If you’re offering tutorials and “how to” books or videos for sale, I can also fold in portions of your content (via your publisher) into Help. This is a great way to promote your books and videos to the Adobe community completely free of charge. If you are authoring this kind of content, drop me a line and let me know what you’ve worked on so I can request access to your content from your publisher.

If you would like to do more tutorials but are running short of ideas, I can also help with that too. I have areas of content that do need reinforcing. Content that matches our needs is ideal.

If you know a content creator be sure to tell them, as well.Share on Facebook

Which is faster? Adobe Media Encoder vs. Apple Compressor

I’ve already written a blog about switcher Chris Fenwick’s journey into learning about Premiere Pro. This time, he’s done a shoot out between Adobe Media Encoder and Apple Compressor. Guess who wins?

I agree with him in that Compressor has always given me a less than satisfactory user experience but I didn’t know that I’ve been wasting so much time with the app over the years. Chris shows that encoding using Media Encoder is about 50% faster than Compressor.

Have a look at Chris’ screencast and see what you think.Share on Facebook

Adobe Premiere Pro Tutorials from Andrew Devis

The Creative Cow has always been one of my favorite portals for information about digital video. It’s really a great pro community you should definitely check out. Over at “the Cow” there is thing that is never in short supply, tutorials! There are loads of them for Premiere Pro, so be sure to check out the entire catalog here.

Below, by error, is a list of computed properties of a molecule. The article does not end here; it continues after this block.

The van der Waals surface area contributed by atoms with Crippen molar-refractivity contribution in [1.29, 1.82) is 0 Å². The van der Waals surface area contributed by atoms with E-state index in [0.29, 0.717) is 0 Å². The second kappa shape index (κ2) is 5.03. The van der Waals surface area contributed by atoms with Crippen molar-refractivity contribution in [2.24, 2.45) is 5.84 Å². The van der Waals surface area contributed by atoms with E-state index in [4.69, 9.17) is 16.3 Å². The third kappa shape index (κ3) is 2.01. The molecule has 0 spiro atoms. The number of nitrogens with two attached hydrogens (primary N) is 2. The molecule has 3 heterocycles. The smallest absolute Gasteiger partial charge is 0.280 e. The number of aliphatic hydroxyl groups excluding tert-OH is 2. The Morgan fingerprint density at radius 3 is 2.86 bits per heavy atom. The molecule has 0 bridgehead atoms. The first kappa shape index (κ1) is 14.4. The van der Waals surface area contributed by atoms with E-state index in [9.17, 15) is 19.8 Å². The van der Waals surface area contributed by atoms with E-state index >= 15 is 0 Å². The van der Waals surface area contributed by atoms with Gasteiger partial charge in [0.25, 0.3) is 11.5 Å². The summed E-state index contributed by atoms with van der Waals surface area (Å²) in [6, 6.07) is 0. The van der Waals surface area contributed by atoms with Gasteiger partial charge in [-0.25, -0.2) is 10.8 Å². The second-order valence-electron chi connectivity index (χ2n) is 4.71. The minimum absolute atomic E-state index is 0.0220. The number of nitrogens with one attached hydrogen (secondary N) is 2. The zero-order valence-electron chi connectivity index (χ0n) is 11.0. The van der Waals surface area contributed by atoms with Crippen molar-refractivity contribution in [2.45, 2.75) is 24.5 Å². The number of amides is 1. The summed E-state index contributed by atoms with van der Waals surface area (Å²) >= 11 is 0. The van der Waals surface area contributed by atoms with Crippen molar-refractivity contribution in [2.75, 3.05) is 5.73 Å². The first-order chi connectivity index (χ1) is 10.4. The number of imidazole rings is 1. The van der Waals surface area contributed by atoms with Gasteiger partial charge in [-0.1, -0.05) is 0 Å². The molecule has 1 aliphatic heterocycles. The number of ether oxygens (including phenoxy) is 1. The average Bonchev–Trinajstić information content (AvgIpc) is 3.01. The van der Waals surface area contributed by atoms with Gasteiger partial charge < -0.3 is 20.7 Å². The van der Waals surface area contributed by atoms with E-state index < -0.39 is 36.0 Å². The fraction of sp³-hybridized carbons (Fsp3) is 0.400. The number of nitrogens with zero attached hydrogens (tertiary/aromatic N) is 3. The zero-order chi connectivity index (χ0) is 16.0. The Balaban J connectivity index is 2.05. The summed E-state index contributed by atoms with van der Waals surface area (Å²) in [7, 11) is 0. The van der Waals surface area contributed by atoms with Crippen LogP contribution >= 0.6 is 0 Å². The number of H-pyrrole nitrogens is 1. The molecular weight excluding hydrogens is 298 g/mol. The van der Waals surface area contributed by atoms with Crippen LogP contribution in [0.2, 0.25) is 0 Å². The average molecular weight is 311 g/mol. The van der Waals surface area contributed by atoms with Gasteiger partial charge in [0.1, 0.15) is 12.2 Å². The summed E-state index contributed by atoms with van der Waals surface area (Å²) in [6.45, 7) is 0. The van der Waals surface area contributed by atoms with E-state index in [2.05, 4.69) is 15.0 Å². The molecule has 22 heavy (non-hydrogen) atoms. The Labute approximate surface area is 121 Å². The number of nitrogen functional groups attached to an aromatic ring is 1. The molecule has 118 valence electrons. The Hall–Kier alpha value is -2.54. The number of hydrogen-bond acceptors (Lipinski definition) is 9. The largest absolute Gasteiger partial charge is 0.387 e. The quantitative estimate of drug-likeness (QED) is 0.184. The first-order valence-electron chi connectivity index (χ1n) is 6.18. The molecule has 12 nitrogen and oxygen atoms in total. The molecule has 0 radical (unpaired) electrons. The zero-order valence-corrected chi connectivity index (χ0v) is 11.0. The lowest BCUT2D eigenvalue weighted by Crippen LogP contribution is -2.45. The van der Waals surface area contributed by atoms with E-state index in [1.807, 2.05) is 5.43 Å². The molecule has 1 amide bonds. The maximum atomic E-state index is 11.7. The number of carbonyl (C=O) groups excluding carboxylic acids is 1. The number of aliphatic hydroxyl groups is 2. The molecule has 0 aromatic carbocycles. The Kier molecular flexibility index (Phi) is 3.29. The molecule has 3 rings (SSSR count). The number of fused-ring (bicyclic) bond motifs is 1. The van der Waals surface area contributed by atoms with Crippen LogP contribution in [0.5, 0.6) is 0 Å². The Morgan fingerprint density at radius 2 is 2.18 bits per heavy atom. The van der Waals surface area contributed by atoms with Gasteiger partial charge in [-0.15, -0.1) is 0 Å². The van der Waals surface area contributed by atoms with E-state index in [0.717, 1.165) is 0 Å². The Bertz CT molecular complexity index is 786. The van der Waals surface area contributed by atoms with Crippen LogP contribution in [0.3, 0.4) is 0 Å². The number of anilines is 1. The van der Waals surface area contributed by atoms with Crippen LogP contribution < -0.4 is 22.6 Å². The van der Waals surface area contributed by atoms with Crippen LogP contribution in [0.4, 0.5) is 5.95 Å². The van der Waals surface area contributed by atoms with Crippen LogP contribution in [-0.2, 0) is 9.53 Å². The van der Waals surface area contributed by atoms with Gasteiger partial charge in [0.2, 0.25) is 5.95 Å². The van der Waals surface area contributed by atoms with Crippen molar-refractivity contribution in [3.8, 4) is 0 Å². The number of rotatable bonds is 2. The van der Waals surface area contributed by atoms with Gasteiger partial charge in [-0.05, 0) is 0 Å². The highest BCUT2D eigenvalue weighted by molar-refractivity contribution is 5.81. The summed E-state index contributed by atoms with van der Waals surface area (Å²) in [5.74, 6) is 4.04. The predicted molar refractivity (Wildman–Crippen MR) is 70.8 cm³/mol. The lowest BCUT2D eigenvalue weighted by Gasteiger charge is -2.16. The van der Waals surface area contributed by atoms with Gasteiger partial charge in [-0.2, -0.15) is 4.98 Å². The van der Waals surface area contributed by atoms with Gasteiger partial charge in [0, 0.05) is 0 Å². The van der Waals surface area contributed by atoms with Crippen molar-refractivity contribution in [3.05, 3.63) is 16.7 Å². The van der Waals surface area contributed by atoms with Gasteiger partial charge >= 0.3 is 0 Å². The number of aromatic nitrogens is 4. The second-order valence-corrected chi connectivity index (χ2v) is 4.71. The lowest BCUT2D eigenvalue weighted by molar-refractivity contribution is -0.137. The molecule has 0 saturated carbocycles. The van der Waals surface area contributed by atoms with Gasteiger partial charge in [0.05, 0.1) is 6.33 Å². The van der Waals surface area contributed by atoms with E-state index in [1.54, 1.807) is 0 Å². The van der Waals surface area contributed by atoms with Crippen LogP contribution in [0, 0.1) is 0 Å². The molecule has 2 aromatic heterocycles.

Recently, a bunch of new tutorials for Premiere Pro CS5 has cropped up. Authored by Andrew Devis, these are valuable nuggets of information sure to get you to the next level of expertise. Thank you Andrew!

Here are the links to get you started.

Premiere Pro Starting Splash Screens
Using and Creating Title Templates in Premiere Pro
Title Style Shortcuts in Premiere Pro
Spicing Up Your Titles in Premiere Pro
Rolling Titles in Premiere Pro
Audio Editing Basics for Premiere Pro and Soundbooth
Balancing Audio Levels for Multiple Clips in Premiere Pro
Pan and Zoom and Corner Pin Effects in Premiere Pro
Links to all of Andrew Devis’ Tutorials

Note: I am appending this post because Andrew Devis has cranked out even more tutorials in the past few days. Check out these links:

Sync Lock and Target Tracks
Unlinking Audio and Video for J and L Cuts
Using Markers to Pace Your Editing
Understanding the ‘Source Panel’ ToolsShare on Facebook

A Premiere Pro Switcher’s Story

Chris Fenwick

Chris Fenwick